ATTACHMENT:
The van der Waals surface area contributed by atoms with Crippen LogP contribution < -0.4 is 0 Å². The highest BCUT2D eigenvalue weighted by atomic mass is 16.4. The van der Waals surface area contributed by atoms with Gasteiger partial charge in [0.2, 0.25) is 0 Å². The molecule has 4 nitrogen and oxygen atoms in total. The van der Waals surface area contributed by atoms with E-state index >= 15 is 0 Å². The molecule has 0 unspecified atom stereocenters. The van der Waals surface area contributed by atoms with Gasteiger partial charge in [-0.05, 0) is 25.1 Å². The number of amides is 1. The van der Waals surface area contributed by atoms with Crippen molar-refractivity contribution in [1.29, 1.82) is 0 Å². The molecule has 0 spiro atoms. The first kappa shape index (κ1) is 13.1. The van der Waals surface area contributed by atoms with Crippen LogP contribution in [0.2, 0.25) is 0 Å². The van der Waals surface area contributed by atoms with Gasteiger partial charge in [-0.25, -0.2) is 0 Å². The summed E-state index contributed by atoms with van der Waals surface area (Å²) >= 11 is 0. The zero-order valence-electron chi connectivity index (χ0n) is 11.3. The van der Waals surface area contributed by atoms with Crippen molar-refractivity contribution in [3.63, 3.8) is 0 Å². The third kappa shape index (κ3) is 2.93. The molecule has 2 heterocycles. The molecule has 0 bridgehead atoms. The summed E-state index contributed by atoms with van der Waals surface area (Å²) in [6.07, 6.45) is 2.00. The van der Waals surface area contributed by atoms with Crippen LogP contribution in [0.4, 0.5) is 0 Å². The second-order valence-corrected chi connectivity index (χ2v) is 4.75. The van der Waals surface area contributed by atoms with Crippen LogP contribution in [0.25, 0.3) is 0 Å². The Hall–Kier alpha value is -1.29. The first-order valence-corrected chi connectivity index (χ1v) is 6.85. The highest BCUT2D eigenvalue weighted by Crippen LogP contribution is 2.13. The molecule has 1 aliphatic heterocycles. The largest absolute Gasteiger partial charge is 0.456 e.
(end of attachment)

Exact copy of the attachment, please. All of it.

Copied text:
The van der Waals surface area contributed by atoms with Crippen LogP contribution < -0.4 is 0 Å². The highest BCUT2D eigenvalue weighted by atomic mass is 16.4. The van der Waals surface area contributed by atoms with Gasteiger partial charge in [0.2, 0.25) is 0 Å². The molecule has 4 nitrogen and oxygen atoms in total. The van der Waals surface area contributed by atoms with E-state index >= 15 is 0 Å². The molecule has 0 unspecified atom stereocenters. The van der Waals surface area contributed by atoms with Gasteiger partial charge in [-0.05, 0) is 25.1 Å². The number of amides is 1. The van der Waals surface area contributed by atoms with Crippen molar-refractivity contribution in [1.29, 1.82) is 0 Å². The molecule has 0 spiro atoms. The first kappa shape index (κ1) is 13.1. The van der Waals surface area contributed by atoms with Crippen LogP contribution in [0.2, 0.25) is 0 Å². The van der Waals surface area contributed by atoms with Gasteiger partial charge in [-0.25, -0.2) is 0 Å². The summed E-state index contributed by atoms with van der Waals surface area (Å²) >= 11 is 0. The zero-order valence-electron chi connectivity index (χ0n) is 11.3. The van der Waals surface area contributed by atoms with Crippen molar-refractivity contribution in [3.63, 3.8) is 0 Å². The third kappa shape index (κ3) is 2.93. The molecule has 2 heterocycles. The molecule has 0 bridgehead atoms. The summed E-state index contributed by atoms with van der Waals surface area (Å²) in [6.07, 6.45) is 2.00. The van der Waals surface area contributed by atoms with Crippen LogP contribution in [0.4, 0.5) is 0 Å². The second-order valence-corrected chi connectivity index (χ2v) is 4.75. The van der Waals surface area contributed by atoms with Crippen LogP contribution in [0.25, 0.3) is 0 Å². The Hall–Kier alpha value is -1.29. The first-order valence-corrected chi connectivity index (χ1v) is 6.85. The highest BCUT2D eigenvalue weighted by Crippen LogP contribution is 2.13. The molecule has 1 aliphatic heterocycles. The largest absolute Gasteiger partial charge is 0.456 e.